It's crunch time for Boeing's F/A-18 production line, with the company needing to secure orders in fiscal year 2015 to avoid a possible production shut down at the end of 2016.

Despite being short on time, Boeing remains outwardly confident, citing interest by foreign customers and a need by the US military for 50 to 100 additional electronic attack aircraft.

Boeing insists the F/A-18, particularly the new Advanced Super Hornet, is proven, affordable and able to counter threats for decades to come, making it an attractive alternative to Lockheed Martin’s F-35 Joint Strike Fighter.

Boeing’s vice president of the F/A-18 programme Mike Gibbons tells Flightglobal he sees “multiple opportunities” for orders by the US government in its fiscal year 2015 budget, the first draft of which is due out in early March.

"We can see a future that keeps us in production beyond 2020," he says. "There is a lot of opportunity domestically with the US Navy, but also internationally with a lot of different customers."

F/A-18 Advanced Super Hornet

Boeing says new "conformal fuel tanks" added to the upper external fuselage of its F/A-18 Advanced Super Hornet increases the aircraft's range by 130nm (241km). Boeing.

Not everyone is so confident.

“I’m not terribly optimistic,” says analyst Richard Aboulafia, vice president of consulting firm Teal Group.

Aboulafia said last week at the Pacific Northwest Aerospace Alliance conference in Washington state that Boeing must decide by March whether to order the long-lead time materials it will need to keep the production line going post 2016.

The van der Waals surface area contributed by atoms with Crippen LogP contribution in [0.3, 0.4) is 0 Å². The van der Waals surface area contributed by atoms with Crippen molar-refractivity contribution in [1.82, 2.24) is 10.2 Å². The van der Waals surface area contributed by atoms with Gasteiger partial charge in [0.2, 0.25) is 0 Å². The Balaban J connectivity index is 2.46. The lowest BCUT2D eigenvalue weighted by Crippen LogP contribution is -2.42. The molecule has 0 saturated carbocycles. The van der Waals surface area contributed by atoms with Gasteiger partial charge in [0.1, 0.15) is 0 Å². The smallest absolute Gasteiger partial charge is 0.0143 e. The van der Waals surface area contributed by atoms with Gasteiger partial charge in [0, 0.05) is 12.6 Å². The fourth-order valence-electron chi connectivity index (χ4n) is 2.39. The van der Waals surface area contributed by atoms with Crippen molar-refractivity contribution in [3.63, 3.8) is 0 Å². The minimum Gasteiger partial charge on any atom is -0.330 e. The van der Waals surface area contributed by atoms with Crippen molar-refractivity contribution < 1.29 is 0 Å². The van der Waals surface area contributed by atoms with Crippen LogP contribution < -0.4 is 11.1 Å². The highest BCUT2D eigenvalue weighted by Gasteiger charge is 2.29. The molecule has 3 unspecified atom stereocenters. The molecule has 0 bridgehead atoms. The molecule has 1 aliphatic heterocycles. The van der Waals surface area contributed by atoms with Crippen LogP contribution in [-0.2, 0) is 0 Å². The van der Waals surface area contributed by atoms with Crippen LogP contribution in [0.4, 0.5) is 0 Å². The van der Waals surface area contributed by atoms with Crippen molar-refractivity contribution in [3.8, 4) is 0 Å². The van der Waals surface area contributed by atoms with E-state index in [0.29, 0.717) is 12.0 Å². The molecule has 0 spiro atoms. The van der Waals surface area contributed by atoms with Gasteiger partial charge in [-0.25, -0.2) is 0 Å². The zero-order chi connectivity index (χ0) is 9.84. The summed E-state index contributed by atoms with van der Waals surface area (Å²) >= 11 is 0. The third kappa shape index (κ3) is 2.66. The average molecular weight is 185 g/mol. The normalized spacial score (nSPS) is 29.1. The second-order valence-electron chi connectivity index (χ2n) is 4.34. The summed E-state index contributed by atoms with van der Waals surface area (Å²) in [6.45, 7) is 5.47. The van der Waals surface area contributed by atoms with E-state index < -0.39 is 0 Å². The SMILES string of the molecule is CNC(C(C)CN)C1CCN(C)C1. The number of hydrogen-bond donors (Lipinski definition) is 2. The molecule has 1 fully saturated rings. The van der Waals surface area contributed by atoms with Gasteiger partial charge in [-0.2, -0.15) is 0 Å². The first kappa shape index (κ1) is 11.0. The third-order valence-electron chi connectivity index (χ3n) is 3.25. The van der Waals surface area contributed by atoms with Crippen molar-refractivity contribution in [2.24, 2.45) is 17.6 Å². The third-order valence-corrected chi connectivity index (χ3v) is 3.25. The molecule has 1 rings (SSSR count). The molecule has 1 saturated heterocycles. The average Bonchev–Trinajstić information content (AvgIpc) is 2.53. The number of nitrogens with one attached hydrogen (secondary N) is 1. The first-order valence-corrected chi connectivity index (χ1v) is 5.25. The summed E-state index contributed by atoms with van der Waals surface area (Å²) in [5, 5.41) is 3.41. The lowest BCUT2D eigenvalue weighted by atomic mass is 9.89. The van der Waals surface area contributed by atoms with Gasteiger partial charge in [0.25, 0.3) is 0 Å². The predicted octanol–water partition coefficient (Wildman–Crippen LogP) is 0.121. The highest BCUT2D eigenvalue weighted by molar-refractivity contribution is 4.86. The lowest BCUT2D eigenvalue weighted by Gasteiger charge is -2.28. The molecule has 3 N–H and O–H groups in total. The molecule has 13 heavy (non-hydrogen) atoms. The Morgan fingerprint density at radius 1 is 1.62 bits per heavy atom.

Also, a desire by the Defense Department for more aircraft “might not matter” as defence spending dries up, says Aboulafia, adding that Boeing might consider keeping the F/A-18 line running with company money until more orders materialise.

Gibbons says its too early to consider self-funding the line with so-called “white tails”, which are unsold aircraft built on spec.

"Certainly we would not have to make that decision through the course of this year,“ he says.

But Boeing notes the US government’s recently-passed fiscal year 2014 budget includes $75 million for “advanced procurement” of F/A-18 long-lead materials like forgings for bulkheads and landing gears.

That’s no guarantee of an order, but it “helps take the immediate heat off,” Boeing says.

In addition, the company says it will “continue to fund long-lead items if it makes good business sense.”


By spring of 2015, Boeing expects to build the last of 161 aircraft ordered by the US government as part of a multi-year contract. That order included 103 F/A-18E/F Super Hornets and 58 E/A-18G Growlers, the electronic attack version of the fighter.

Then Boeing begins building the final 47 aircraft on order: 11 Super Hornets from a supplemental US government buy in 2013, 24 Growlers funded in the fiscal year 2014 budget and 12 Growlers ordered by the Royal Australian Air Force.

Without further orders, the line will likely shut in late 2016 when the last aircraft are completed, Boeing says.